There is always a light on the tree that doesn’t work.

I hugged a stranger in Marks and Spencers and cried in to her shoulder behind the shadows of tummy control pants and padded bras.

Three days ago she had stopped to talk to me whilst she counted the clothes hangers I had brought to the changing room. She was pink cheeked and jolly, I was rude and miserable. My eyes still hot and sticky from the night before I didn’t want to look at her, I didn’t want her to look at me.

As she led me to a cubicle her voice white noise, my mind turns to the time when the officer asked me how old I am, “Nine.” He repeats my answer as a question, I watched the Christmas lights on the artificial tree, I didn’t like him talking to me whilst I was wearing just a night dress.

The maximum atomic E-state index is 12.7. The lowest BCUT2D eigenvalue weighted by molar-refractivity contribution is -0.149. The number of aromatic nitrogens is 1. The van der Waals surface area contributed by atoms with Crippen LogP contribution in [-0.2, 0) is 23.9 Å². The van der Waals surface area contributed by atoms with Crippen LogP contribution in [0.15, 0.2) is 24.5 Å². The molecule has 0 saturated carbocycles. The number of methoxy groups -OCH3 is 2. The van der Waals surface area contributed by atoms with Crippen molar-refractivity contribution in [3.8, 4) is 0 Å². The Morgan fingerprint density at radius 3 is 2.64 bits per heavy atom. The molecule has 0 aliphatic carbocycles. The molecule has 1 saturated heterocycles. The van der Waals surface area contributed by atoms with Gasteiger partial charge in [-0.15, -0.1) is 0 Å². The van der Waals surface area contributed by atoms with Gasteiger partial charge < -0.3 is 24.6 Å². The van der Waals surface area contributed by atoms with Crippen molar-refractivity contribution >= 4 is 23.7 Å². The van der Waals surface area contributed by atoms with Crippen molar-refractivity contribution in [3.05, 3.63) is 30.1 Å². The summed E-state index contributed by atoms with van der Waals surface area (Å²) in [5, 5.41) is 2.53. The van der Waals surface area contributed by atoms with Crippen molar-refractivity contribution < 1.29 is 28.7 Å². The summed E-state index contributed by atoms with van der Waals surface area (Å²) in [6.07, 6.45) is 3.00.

The woman has her back to me now, she is sliding the hangers into the hooks on the cubicle wall. My eyes move to study the carpet before I am startled by her heavy hands on my shoulders and i’m looking in to her face. She said five words and walked away. I slid the lock and sat for a while, feeling shocked, feeling happy.

I couldn’t stop thinking of her, did she know?

72 hours later I’m back in the store to return the clothes I bought with no desire to keep and I see her, arranging 32bs in front of the 36cs. I’m stood in front of her, I know I have to speak fast before the aching behind my eyes makes my voice  wobble.

I still see her when I visit the store, we exchange smiles there’s no need to speak.

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